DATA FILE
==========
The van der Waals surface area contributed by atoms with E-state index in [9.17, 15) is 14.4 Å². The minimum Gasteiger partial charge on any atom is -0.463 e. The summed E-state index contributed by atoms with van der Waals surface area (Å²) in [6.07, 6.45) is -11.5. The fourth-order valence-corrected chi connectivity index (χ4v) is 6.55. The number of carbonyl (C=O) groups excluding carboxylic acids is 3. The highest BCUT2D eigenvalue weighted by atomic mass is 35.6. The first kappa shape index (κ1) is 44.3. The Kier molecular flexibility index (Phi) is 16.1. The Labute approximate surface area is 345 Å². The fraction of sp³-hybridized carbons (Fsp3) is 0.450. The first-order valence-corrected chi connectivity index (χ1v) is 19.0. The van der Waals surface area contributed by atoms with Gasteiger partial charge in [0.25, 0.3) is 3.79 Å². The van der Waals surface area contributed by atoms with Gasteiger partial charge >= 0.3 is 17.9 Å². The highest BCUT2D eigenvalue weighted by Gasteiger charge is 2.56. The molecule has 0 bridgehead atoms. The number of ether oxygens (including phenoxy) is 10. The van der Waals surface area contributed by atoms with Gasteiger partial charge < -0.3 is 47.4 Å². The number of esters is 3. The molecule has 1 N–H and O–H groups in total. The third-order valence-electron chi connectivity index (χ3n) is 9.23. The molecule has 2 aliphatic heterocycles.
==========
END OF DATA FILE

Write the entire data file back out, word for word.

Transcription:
The van der Waals surface area contributed by atoms with E-state index in [9.17, 15) is 14.4 Å². The minimum Gasteiger partial charge on any atom is -0.463 e. The summed E-state index contributed by atoms with van der Waals surface area (Å²) in [6.07, 6.45) is -11.5. The fourth-order valence-corrected chi connectivity index (χ4v) is 6.55. The number of carbonyl (C=O) groups excluding carboxylic acids is 3. The highest BCUT2D eigenvalue weighted by atomic mass is 35.6. The first kappa shape index (κ1) is 44.3. The Kier molecular flexibility index (Phi) is 16.1. The Labute approximate surface area is 345 Å². The fraction of sp³-hybridized carbons (Fsp3) is 0.450. The first-order valence-corrected chi connectivity index (χ1v) is 19.0. The van der Waals surface area contributed by atoms with Gasteiger partial charge in [0.25, 0.3) is 3.79 Å². The van der Waals surface area contributed by atoms with Gasteiger partial charge >= 0.3 is 17.9 Å². The highest BCUT2D eigenvalue weighted by Gasteiger charge is 2.56. The molecule has 0 bridgehead atoms. The number of ether oxygens (including phenoxy) is 10. The van der Waals surface area contributed by atoms with Gasteiger partial charge < -0.3 is 47.4 Å². The number of esters is 3. The molecule has 1 N–H and O–H groups in total. The third-order valence-electron chi connectivity index (χ3n) is 9.23. The molecule has 2 aliphatic heterocycles.